Four people are dead in two separate accidents in Central Ohio. In Pataskala, investigators say a head-on collision on East Broad took three lives. One vehicle crossed the center line. Early this morning, the driver of a pick-up truck was killed when he slammed into a tree in a residential area south of Route 104 [...]
Two Central Ohio Companies Announce Layoffs
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Two more Central Ohio businesses join the list of companies to lay off workers in an effort to cut expenses. Limited Brands and The Longaberger Company announced almost 700 layoffs combined.
“No one company or community is immune from this economic down turn and it’s no different for us,” Tom Matthews said.
Matthews is a Longaberger spokesperson. He said the company, known for its handmade baskets, is taking a conservative approach to ride out the recession – and that includes cutting 295 workers. Forty percent of those layoffs will come from the manufacturing plant in Muskingum County.
Matthews said basket sales were soft in January. He said February was projected to meet expectations but,”We’ve lowered our expectations for the year because of everything that obviously we’re seeing in the challenging economy. And we need to be sure that we can withstand any economic situation that may unfold.”
In addition to the layoffs, all salaried employees will take a pay cut.
Longaberger was not alone in its layoff announcement, though. Limited Brands said 400 corporate workers will lose jobs next week. The Victoria’s Secret parent company had a bad fourth quarter with a 10 percent decrease in sales. It’s profits were down $113 million over the same time last year.
In a written statement Limited CEO Les Wexner said the cuts are necessary to keep the company going in the recession.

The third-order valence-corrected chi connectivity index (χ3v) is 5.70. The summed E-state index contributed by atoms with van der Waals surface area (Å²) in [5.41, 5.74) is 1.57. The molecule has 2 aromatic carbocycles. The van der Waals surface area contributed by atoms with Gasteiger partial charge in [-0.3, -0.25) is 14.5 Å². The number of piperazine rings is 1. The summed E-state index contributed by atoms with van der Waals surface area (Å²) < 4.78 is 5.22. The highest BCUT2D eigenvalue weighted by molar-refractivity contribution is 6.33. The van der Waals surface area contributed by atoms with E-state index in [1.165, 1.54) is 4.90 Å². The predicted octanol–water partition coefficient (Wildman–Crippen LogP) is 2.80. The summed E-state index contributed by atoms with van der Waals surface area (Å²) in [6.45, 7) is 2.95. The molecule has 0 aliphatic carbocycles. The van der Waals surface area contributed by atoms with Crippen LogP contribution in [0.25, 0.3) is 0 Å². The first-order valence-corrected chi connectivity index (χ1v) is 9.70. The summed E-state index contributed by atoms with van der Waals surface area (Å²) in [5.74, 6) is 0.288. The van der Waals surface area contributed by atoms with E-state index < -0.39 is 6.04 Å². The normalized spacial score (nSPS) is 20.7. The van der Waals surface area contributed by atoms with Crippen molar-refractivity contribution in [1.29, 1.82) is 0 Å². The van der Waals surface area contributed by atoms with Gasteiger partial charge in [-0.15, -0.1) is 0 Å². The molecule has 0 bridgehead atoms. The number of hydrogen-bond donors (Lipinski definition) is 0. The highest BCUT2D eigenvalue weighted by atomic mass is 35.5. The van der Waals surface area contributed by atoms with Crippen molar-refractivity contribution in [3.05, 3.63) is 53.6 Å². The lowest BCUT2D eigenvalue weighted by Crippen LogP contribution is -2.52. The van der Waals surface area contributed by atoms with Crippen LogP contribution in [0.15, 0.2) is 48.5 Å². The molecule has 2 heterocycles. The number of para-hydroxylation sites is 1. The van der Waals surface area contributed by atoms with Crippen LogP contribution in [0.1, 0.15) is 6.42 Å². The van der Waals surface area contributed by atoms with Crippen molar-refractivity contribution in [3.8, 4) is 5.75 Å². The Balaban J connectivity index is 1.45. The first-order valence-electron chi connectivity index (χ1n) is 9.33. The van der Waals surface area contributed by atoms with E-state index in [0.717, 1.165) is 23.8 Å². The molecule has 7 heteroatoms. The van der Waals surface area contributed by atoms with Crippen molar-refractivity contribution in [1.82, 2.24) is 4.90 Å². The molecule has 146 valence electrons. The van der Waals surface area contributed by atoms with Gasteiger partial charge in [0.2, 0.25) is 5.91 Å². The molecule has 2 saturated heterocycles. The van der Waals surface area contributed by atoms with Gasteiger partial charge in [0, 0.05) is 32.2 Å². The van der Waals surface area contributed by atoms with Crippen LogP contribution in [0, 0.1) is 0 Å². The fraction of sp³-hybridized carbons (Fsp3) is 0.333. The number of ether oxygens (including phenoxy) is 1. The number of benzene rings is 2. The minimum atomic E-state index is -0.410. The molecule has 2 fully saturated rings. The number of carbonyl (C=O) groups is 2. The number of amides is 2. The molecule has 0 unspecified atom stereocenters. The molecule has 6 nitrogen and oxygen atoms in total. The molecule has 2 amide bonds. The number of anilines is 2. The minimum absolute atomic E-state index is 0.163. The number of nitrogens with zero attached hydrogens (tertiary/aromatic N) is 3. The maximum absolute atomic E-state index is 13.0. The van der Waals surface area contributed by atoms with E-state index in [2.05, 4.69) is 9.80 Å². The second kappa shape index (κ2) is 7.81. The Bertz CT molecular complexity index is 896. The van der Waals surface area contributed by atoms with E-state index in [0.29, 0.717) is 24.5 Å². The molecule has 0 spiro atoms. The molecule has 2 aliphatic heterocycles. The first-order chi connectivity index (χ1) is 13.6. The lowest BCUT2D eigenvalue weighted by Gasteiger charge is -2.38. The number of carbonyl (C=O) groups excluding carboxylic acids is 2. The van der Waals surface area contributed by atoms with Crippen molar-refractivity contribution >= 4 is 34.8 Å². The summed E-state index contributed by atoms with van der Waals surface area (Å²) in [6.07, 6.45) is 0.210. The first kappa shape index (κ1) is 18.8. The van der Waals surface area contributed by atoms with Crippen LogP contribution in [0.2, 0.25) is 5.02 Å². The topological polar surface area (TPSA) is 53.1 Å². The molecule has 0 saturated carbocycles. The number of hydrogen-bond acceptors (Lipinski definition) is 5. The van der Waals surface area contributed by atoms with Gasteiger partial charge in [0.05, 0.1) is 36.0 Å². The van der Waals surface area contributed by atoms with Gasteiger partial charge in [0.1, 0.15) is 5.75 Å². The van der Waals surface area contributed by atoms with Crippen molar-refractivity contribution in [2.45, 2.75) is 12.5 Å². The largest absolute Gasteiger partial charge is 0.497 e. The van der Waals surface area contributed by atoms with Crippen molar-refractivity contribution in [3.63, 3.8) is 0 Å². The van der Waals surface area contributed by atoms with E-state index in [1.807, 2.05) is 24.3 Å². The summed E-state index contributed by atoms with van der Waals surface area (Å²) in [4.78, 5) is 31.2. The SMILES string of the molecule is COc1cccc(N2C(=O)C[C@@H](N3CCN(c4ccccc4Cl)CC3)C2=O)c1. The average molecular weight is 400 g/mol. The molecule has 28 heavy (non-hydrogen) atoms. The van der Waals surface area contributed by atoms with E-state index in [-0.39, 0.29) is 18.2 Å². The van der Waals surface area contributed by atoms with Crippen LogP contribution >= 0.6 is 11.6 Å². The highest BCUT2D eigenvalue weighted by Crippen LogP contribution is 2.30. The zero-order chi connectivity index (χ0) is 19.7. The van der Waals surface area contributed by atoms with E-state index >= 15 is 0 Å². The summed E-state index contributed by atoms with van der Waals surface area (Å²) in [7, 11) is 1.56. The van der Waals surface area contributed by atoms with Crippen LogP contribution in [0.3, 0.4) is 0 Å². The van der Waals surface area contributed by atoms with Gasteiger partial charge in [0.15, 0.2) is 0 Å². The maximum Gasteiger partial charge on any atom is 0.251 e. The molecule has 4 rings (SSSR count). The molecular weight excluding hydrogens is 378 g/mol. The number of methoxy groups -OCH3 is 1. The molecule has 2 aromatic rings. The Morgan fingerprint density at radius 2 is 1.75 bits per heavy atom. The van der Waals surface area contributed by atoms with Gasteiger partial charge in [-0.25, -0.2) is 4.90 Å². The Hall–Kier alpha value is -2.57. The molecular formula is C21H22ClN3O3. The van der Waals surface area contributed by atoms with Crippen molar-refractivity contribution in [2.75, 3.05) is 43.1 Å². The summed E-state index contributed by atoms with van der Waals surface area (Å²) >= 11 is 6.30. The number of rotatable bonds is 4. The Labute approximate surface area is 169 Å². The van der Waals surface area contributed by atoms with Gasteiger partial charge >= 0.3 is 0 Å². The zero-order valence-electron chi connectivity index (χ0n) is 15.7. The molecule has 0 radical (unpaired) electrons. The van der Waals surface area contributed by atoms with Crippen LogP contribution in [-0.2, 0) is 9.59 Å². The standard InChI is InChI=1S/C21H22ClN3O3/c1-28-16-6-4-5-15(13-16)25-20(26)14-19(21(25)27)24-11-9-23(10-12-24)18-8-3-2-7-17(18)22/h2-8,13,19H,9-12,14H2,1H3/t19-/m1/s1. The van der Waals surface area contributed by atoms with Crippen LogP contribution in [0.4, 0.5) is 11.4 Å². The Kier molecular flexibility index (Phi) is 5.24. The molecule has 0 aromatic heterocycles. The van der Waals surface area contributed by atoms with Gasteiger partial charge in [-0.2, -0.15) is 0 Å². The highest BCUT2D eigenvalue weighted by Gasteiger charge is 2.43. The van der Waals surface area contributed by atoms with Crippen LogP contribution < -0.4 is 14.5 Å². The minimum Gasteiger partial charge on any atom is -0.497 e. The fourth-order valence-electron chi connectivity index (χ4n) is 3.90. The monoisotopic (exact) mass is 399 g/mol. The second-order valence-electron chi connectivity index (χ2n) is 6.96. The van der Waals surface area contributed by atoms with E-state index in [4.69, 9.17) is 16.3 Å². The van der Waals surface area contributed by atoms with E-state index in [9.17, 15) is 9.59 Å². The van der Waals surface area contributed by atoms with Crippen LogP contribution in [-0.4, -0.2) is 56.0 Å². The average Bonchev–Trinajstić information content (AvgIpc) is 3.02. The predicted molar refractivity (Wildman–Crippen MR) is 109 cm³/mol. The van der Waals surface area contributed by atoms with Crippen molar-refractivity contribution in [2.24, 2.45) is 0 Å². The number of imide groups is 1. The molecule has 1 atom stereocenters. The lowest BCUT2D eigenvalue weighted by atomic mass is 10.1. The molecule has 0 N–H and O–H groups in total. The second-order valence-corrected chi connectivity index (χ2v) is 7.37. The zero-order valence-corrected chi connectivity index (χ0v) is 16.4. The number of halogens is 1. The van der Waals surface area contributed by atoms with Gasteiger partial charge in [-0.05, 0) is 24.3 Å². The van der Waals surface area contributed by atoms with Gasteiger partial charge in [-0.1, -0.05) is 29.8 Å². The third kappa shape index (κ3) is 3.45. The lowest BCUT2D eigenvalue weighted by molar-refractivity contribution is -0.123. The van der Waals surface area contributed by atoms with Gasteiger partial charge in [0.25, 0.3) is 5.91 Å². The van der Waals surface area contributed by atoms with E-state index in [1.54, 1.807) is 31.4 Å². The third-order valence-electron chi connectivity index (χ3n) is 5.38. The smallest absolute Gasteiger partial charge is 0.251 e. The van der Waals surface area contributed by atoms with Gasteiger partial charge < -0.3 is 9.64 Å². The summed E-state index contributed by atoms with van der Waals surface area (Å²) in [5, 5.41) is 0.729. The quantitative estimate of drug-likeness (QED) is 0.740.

Ohio University’s School of Human and Consumer Sciences director Ann Paulins said Limited probably has too many stores.
“It’s likely they will be looking for which strategic stores within a marketplace to close, which is bad news for mall developers and owners,” she said.
Paulins said consumer confidence levels are still very low and people are scrutinizing every purchase they make, especially the ones that are not essential.
“Not making additional discretionary purchases in the terms of clothes and other non-necessities. I mean we’re even looking at what foods we are and aren’t going to be purchasing based on their price. So, that’s tough for retailers,” Paulins said. To remain viable in the marketplace, Paulins said retailers like Limited Brands will need to reduce inventory and cut merchandising costs.
“We’ll continue to see a great effort within the company as they’re producing merchandise to seek low-cost suppliers. And they may scale back on the complexity of their merchandise mix because turn over is important; they want to put merchandise in that’s going to sell. They don’t want to have merchandise where there’s too choice and then some items aren’t selected,” she said.
Paulins predicts some retailers will make it out of the recession but they’ll have to find a niche on which consumers will spend money.